Raymond James analysts said: “Approximately 1.79 million b/d of refining capacity (10% of the nation’s total) has been suspended indefinitely due to shut-ins at eight refineries. Of these, the shortest reported restart estimate is 2 weeks. An additional total of 684,000 b/d of capacity is running at reduced rates at three other refineries.”

Units completely shut down included Chevron Corp.’s 325,000 b/d refinery in Pascagoula, Miss., Valero Energy’s St. Charles refinery, Motiva Enterprises LLC’s 255,000 b/d facility in Convent, La., and 242,000 b/d refinery in Norco, La., ConocoPhillips’ 247,000 b/d Alliance refinery, Marathon Oil Corp.’s 245,000 b/d Garyville, La., refinery, Chalmette Refining LLC’s 187,200 b/d facility; and Murphy Oil Corp.’s Meraux, 125,000 b/d refinery.

Other refiners did not make any projections for bringing their units back online.

Still, said Jeffrey Morrison, a credit analyst at Standard & Poor’s, a division of The McGraw-Hill Cos. Inc., said, “High commodity prices throughout 2005 are expected to provide some financial cushion for affected companies to withstand the expected temporary service and production disruptions and restoration efforts.”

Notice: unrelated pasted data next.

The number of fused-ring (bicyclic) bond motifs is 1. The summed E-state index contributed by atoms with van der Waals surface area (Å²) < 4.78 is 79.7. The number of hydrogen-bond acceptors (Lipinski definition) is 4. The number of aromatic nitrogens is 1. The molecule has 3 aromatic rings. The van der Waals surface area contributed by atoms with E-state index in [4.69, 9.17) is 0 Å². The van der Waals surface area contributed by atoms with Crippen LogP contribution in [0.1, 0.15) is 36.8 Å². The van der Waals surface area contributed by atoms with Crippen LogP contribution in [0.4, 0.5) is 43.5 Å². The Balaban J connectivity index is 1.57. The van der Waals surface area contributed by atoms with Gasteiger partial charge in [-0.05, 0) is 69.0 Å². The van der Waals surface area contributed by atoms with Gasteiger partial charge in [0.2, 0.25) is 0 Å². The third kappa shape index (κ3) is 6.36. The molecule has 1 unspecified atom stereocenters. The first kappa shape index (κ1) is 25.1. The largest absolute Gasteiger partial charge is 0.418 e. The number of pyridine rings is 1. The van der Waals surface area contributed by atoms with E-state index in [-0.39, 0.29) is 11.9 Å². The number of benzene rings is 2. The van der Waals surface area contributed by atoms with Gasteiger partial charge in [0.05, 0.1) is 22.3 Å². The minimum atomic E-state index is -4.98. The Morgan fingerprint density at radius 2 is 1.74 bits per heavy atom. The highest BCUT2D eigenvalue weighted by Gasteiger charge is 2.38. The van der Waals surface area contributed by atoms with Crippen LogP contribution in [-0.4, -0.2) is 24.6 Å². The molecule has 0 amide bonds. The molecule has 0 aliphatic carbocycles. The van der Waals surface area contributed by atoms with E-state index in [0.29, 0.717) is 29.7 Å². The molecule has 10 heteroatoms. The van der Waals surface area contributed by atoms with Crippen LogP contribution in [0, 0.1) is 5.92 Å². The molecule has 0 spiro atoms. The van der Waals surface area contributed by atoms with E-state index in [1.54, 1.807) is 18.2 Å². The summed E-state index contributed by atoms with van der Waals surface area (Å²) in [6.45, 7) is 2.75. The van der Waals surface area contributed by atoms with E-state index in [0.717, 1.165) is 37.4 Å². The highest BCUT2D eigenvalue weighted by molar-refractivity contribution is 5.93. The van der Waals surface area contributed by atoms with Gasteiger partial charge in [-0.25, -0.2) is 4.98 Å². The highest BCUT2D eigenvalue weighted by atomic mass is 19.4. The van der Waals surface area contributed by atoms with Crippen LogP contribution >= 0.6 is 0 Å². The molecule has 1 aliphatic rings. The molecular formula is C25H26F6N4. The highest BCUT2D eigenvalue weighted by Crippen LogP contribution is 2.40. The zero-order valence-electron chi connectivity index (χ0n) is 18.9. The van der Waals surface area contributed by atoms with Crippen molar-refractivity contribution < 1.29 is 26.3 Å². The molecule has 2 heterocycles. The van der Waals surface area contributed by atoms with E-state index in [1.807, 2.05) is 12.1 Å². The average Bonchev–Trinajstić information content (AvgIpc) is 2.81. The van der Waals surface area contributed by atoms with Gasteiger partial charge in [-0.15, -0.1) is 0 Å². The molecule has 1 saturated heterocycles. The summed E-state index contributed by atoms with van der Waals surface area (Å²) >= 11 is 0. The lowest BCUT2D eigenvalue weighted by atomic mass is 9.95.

Sabine Pipe Line LLC on Aug. 28 closed the Henry Hub, the central point for natural gas deliveries in Louisiana, as Katrina approached shore but reopened that facility the afternoon of Aug. 29. A Houston subsidiary of Chevron, Sabine Pipe Line owns and operates the Henry Hub.

Katrina already has had twice the impact on crude prices and caused natural gas prices to climb 40% more than did Ivan, said James Williams of WTRG Economics.

SPR oil

On Aug. 31, President George W. Bush authorized the US Department of Energy to take crude from the Strategic Petroleum Reserve (SPR) for refiners that may be short of supplies. “Over the next few days, we will continue to gain more information on the specific needs and then be able to make a better determination on how we can help,” said Sec. of Energy Samuel W. Bodman.

The supply of SPR crude “is likely to be 1-3 million bbl,” said Raymond James analysts. However, they noted, “The main problem now for the US refined product market is not a shortage of crude oil (which is what the SPR contains) but rather refining capacity, a substantial proportion of which remains shut down due to hurricane damage. While the SPR oil may be useful in certain cases, in general the bottleneck will be at the refinery level.”